CRESTVIEW — Motorists who seem a little too merry — and maybe not too bright — during the New Year’s holidays should know that if they’re pulled over for speeding or suspected impaired driving, the Crestview Police Department’s equipment is calibrated and certified to state safety specifications.
On Dec. 2 every patrol vehicle underwent state-mandated twice-annual speed detection calibration. During the test, an inspector from Florida Mobile Speed Testing drove each vehicle in turn onto a roller platform that kept the car or SUV stationary while the inspector revved the engine and compared the vehicle’s “speed” with its speedometer reading.
The cars’ front- and rear-facing radar units were then tested to assure they accurately register a target’s speed. Special tuning forks carried in each radar-equipped patrol vehicle, and electronic frequency generators simulate the speed waves produced by other vehicles.
That way, each unit can be assessed with a consistently accurate test instrument rather than taking it on the road and subjecting it to the inconsistencies of an oncoming test vehicle.
With the agency’s 35 patrol vehicles’ speedometers and radar units certified, it was time to calibrate and test the Police Department’s Intoxilyzer. The device registers a person’s alcohol level by shooting a light through the mist produced when a person exhales.
The Intoxilyzer is kept in a locked, secured room. Testing the machine is limited to only state-certified personnel, including Cmdr. Andrew Schneider, who performs the Crestview Police Department’s calibration and certification.
Testing uses pre-mixed solutions of purified water that respectively contained .05, .08 and .20 percent alcohol, simulating those specific amounts of alcohol in a suspect’s breath. A driver is considered intoxicated in Florida if his blood alcohol level reaches .08.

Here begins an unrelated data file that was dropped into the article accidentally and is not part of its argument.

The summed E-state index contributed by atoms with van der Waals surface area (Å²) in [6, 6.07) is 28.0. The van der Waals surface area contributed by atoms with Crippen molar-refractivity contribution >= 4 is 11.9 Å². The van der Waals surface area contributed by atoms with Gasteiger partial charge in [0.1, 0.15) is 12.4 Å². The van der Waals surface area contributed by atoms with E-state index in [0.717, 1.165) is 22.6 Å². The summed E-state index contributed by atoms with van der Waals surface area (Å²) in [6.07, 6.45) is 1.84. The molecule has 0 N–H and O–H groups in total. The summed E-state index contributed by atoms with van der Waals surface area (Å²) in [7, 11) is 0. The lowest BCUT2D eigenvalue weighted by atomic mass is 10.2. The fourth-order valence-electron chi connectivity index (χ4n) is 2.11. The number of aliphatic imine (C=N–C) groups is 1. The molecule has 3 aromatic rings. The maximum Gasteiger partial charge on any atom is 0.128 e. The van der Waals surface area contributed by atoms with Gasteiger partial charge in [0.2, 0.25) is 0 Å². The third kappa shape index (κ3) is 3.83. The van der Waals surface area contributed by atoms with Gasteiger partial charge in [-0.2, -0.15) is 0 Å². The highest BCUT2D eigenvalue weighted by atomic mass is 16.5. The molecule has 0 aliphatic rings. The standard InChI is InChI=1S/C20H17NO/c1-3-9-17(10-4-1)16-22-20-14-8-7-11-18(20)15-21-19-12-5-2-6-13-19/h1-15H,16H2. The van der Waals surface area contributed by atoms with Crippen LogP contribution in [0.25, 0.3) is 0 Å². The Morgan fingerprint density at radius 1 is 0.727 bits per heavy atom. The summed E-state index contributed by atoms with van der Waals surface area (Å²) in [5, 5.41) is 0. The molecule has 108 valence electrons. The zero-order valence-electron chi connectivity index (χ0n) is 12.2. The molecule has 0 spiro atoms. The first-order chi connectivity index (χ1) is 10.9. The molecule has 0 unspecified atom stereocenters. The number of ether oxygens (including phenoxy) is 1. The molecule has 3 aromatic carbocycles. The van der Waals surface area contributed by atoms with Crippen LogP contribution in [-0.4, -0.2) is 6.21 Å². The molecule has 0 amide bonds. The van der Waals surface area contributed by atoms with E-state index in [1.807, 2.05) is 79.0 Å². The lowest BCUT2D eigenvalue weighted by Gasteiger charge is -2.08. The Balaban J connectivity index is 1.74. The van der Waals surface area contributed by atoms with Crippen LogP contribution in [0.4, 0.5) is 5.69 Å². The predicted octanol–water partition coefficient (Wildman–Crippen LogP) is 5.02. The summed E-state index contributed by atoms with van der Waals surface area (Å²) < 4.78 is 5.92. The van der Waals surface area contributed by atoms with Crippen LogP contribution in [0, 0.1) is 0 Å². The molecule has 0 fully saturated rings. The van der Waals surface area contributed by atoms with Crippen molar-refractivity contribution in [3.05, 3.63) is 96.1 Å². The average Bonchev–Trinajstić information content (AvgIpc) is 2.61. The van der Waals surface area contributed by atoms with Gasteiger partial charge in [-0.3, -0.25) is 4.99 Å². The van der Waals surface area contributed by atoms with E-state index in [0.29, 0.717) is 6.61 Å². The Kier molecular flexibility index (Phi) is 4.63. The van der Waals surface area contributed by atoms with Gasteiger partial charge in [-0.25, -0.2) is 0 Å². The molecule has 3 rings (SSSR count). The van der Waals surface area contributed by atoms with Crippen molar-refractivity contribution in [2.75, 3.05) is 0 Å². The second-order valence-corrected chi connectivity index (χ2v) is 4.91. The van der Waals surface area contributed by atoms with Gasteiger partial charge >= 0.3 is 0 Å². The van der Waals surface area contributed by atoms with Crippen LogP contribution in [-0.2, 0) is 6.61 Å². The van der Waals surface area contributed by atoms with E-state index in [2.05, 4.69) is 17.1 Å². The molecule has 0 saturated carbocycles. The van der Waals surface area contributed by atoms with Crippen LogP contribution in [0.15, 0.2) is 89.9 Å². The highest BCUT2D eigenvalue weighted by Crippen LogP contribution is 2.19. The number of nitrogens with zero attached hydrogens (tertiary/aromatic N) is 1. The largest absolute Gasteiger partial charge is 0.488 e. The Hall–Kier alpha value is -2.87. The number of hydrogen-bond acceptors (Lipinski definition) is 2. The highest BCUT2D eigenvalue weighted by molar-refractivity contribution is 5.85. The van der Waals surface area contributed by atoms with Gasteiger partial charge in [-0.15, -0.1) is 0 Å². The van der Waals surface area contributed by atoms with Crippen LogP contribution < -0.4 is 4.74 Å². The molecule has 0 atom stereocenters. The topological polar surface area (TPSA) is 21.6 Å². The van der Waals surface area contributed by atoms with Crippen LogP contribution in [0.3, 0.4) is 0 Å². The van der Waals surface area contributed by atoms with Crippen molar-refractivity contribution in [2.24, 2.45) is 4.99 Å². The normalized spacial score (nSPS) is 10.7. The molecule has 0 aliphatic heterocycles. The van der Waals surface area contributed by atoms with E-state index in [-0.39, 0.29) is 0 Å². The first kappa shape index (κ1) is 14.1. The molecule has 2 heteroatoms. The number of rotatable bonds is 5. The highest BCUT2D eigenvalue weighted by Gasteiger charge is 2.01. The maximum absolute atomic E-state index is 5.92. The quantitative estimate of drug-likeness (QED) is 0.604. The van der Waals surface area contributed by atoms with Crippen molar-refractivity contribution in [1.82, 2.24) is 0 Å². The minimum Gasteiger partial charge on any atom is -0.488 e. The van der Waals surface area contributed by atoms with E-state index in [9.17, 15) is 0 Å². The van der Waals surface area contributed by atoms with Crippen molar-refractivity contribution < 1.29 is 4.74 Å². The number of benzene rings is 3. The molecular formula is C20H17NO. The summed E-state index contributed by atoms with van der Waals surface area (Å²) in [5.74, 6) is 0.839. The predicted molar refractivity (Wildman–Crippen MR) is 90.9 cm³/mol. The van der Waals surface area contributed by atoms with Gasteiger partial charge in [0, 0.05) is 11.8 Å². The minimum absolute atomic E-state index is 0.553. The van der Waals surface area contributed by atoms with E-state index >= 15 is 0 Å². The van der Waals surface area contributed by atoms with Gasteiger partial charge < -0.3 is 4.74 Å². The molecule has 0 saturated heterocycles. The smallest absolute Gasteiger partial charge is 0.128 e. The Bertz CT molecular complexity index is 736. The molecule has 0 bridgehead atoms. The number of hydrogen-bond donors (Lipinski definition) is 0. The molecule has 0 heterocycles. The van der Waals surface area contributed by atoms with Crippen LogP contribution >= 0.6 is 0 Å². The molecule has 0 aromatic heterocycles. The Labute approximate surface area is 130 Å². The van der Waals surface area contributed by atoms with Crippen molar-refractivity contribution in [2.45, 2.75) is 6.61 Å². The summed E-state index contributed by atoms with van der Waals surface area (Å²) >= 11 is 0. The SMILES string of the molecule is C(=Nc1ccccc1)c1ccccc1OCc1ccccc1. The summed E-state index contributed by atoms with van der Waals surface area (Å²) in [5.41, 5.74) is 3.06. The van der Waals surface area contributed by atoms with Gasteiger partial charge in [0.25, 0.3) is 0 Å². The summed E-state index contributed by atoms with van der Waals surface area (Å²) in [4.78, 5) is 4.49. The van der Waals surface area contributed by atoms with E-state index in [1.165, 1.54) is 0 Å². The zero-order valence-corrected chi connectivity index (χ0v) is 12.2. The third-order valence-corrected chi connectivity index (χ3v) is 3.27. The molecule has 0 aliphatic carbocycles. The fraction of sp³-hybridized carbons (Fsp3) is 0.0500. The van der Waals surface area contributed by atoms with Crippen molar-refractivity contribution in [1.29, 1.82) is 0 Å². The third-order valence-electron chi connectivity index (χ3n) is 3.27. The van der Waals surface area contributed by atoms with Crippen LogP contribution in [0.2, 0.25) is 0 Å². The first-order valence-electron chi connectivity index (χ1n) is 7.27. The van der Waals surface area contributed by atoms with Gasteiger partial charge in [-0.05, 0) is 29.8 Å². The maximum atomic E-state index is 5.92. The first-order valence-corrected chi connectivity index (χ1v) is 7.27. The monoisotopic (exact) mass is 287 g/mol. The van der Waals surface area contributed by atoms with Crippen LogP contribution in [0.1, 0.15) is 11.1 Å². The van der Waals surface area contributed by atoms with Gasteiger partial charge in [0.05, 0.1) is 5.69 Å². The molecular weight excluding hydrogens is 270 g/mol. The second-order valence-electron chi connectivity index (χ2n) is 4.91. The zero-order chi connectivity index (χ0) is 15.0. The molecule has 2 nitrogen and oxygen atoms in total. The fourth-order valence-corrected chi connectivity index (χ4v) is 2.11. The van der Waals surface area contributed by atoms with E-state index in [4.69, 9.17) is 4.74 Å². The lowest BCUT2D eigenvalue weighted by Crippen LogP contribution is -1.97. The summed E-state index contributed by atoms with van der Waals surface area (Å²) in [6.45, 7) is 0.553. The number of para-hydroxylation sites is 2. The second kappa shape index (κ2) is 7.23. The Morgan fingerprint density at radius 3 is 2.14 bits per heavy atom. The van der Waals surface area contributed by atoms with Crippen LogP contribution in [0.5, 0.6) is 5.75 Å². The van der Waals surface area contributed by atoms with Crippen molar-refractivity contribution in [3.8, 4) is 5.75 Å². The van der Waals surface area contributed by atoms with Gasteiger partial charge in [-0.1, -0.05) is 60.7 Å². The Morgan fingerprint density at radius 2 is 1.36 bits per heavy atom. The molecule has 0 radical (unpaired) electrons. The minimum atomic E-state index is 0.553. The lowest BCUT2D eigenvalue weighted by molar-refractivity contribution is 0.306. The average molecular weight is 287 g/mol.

Each sample is warmed in a test cylinder to 34 degrees Celsius, which is body temperature. Control samples of plain purified water, as well as an alcohol rinse in Schneider's mouth, show both extremes the machine can encounter.
When an officer pulls over a motorist for suspected alcohol impairment, field sobriety tests — such as walking heel-to-toe on a straight line — and observation for tell-tale signs, such as the odor of alcohol on the suspect’s breath, determine if the officer brings the driver to the Police Department for testing on the Intoxilyzer.
The subject is observed for 20 minutes in a controlled environment before the test is administered to allow any strong alcohol in his mouth to dissipate. The observation also prevents the suspect from ingesting anything to attempt to distort the test, Schneider said.
With the Dec. 12 testing complete, the Intoxilyzer automatically dispatched the results to the Florida Department of Law Enforcement in Tallahassee, which certified the results, authorizing the Police Department to continue using the machine.
The monthly Intoxilyzer calibration and twice-annual checks of patrol vehicles’ speedometers and radar equipment assure law-abiding drivers that when Crestview Police officers pull over dangerous motorists, the officers’ reports will stand up in court.
Of course, there is one way to avoid testing the machines’ accuracy.
“Don’t speed and don’t drink and drive,” Schneider said.